The Department of Labor’s proposed rule requiring retirement plans to justify their selection of environmental, social and governance-focused funds has met little support but plenty of criticism from various corners of the industry.
Last month, the agency proposed forcing retirement plans to prove that the ESG funds they choose are “economically indistinguishable” from other investments. Senior DOL officials warned that choosing ESG funds with higher fees, lower returns or greater risk would run counter to the goal of the Employee Retirement Income Security Act of 1974.
Thursday was the last day to submit comments on the proposal. Information published on the DOL's website as of early Friday morning shows 1,503 comments had been submitted, but they were not made public.
The Insured Retirement Institute says the DOL should withdraw the proposal, as otherwise such a rule would “trigger unintended consequences, expose plan fiduciaries to additional regulatory scrutiny, and heighten litigation risks related to the selection of all plan investment options.”“Singling out the ESG investment category for unique treatment and scrutiny is inconsistent with well-established, principles-based Erisa regulations,” Jason Berkowitz, IRI chief legal and regulatory affairs officer, says in a statement.
Furthermore, while the DOL said the proposed rule would cost just $57,000 in compliance, Berkowitz says the costs and resources would actually be “significant.”
The IRI also says the DOL’s proposal should be consistent with its recent changes to rules easing the inclusion of private equity funds in defined contribution plans.
The Principles for Responsible Investment — a global coalition of more than 3,000 investors with more than $100 trillion in assets — says the DOL’s proposed rule would sow confusion among fiduciaries “regarding if and when ESG factors may be considered material.” The proposal would also prevent fiduciaries from being able to choose investments they deem best from a risk and return perspective, as well as incur extra costs to beneficiaries, the PRI says in a statement. The group likewise requests that the DOL withdraw the proposal.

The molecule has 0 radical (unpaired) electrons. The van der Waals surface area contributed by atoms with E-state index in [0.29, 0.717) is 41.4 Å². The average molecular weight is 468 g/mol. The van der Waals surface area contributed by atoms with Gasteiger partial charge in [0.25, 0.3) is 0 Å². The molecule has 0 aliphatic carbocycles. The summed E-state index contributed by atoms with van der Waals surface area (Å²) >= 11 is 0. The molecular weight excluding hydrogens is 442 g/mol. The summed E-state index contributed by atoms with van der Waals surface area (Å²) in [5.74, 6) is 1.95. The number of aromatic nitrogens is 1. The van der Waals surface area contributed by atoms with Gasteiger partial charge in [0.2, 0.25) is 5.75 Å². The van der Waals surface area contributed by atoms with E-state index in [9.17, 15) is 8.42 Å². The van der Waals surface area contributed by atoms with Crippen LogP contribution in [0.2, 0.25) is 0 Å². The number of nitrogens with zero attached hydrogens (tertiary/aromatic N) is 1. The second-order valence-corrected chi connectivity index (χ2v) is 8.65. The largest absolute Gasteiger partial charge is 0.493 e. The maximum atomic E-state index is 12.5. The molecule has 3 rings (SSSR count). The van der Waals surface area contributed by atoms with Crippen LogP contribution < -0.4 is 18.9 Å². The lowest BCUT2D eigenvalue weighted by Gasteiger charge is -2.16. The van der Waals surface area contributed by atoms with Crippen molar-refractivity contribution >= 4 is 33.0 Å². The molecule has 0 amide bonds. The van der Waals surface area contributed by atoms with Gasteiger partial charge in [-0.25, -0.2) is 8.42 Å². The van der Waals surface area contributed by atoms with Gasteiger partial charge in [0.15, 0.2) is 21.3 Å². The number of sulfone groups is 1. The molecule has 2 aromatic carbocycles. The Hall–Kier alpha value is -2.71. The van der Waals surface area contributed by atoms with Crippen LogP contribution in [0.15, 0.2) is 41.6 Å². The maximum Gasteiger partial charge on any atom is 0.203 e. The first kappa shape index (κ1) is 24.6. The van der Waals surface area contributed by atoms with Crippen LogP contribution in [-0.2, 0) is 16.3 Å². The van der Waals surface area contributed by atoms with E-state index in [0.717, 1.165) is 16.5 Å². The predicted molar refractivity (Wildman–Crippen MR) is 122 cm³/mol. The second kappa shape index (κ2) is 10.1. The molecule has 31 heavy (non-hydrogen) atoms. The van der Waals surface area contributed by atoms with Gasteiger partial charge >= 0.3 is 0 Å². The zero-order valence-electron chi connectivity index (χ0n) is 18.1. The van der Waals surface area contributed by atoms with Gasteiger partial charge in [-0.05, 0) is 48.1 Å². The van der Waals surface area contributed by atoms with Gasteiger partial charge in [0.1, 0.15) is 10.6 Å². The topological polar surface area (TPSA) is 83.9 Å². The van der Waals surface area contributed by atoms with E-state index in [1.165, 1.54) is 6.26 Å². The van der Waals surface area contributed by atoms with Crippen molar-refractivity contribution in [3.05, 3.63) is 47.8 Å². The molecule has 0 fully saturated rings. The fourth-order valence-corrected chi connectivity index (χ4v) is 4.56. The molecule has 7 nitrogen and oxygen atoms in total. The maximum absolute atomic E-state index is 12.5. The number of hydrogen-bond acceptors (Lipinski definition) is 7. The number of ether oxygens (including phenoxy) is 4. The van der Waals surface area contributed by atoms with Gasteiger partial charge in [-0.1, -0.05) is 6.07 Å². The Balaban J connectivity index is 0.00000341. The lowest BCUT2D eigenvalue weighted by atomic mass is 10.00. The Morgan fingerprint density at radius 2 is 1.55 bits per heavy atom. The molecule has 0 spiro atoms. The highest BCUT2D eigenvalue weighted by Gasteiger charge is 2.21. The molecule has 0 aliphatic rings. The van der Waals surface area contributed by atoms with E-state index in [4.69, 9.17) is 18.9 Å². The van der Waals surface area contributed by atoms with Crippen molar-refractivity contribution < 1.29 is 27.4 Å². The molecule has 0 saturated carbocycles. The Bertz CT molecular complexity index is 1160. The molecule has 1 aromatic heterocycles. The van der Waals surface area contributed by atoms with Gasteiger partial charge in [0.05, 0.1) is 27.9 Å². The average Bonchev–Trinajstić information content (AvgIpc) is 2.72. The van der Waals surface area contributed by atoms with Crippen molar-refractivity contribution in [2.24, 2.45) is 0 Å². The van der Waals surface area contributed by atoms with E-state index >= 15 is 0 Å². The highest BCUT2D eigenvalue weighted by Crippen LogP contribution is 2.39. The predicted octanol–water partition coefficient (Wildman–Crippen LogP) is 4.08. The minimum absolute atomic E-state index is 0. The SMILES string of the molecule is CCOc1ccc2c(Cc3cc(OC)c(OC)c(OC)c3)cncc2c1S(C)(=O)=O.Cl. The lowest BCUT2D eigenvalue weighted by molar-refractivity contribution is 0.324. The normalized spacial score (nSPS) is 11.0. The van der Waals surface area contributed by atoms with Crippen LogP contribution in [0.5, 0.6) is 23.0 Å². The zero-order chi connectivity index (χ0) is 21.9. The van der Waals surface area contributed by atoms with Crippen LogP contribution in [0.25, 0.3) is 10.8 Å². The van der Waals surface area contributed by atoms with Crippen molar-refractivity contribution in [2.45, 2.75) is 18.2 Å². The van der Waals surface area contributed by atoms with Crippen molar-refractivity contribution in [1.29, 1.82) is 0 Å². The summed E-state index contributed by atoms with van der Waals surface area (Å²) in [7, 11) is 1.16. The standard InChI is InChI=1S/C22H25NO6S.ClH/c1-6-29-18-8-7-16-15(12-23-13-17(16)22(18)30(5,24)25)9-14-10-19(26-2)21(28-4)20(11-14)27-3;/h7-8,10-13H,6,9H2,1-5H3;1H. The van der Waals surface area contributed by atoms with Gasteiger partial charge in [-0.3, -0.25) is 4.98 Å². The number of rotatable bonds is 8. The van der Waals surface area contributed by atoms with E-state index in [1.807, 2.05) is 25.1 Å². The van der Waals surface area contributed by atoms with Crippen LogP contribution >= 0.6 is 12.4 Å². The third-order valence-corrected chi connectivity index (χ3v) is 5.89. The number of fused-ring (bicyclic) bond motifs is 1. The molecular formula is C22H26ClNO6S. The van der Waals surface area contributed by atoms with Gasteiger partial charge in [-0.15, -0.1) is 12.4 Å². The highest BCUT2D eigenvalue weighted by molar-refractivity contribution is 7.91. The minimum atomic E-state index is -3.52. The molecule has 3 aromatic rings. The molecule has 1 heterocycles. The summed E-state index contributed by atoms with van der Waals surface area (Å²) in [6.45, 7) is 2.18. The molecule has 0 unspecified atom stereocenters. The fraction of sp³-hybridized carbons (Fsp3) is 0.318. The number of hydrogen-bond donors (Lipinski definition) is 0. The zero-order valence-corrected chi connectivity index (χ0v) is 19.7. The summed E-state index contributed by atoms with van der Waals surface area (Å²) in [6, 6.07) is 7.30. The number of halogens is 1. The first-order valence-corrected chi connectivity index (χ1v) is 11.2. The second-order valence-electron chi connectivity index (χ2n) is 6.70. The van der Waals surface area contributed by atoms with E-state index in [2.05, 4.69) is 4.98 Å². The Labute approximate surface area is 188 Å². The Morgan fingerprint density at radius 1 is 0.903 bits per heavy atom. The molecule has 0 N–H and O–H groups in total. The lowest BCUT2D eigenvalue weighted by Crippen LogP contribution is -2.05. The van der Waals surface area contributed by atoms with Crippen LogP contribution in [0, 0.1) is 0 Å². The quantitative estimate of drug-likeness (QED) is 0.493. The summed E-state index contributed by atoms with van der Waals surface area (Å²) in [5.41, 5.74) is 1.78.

The U.S. Impact Investing Alliance, an advocacy group for the promotion of impact investing, raises doubts about the DOL’s assumptions in drafting the proposal, “specifically the assumption that investment strategies based on ESG factors inherently sublimate risk and return considerations to focus on ‘non-pecuniary considerations,’ which has been disproven by recent academic and financial literature,” the group says in a statement. And the DOL’s cost-benefit analysis was inadequate, failing to capture associated and potential costs of the proposed change, according to the alliance.
The group also says the proposed rule would set up an arbitrary double standard that would put ESG funds under more scrutiny than non-ESG alternatives.
Contrary to ESG experience
Voya Financial says in a statement that the DOL’s proposal “ignores the needs of retirement plan savers and fails to recognize the benefits that ESG investments can provide” and likewise urges the agency to withdraw the proposal.
"We believe that fulfilling fiduciary obligations and ESG investing are not mutually exclusive,” Christine Hurtsellers, CEO of Voya Investment Management, says in a statement. “Contrary to the DOL’s assertion, recent experience has shown that ESG investments can outperform broader markets, particularly in times of market stress. Ultimately, we believe that ESG factors may help identify material financial risks and opportunities and can drive better long-term investment performance.”
Voya says its research shows that 76% of individuals believe it’s important for the companies where they work to apply ESG principles to their workplace benefits.
The company also says that the DOL should either leave the current guidance on ESG investing in place or develop a new proposal supporting the role of ESG factors in workplace retirement plans.
July 30 was the last day for comments on the rule. The DOL said it may make small changes to the rule in light of the comments.
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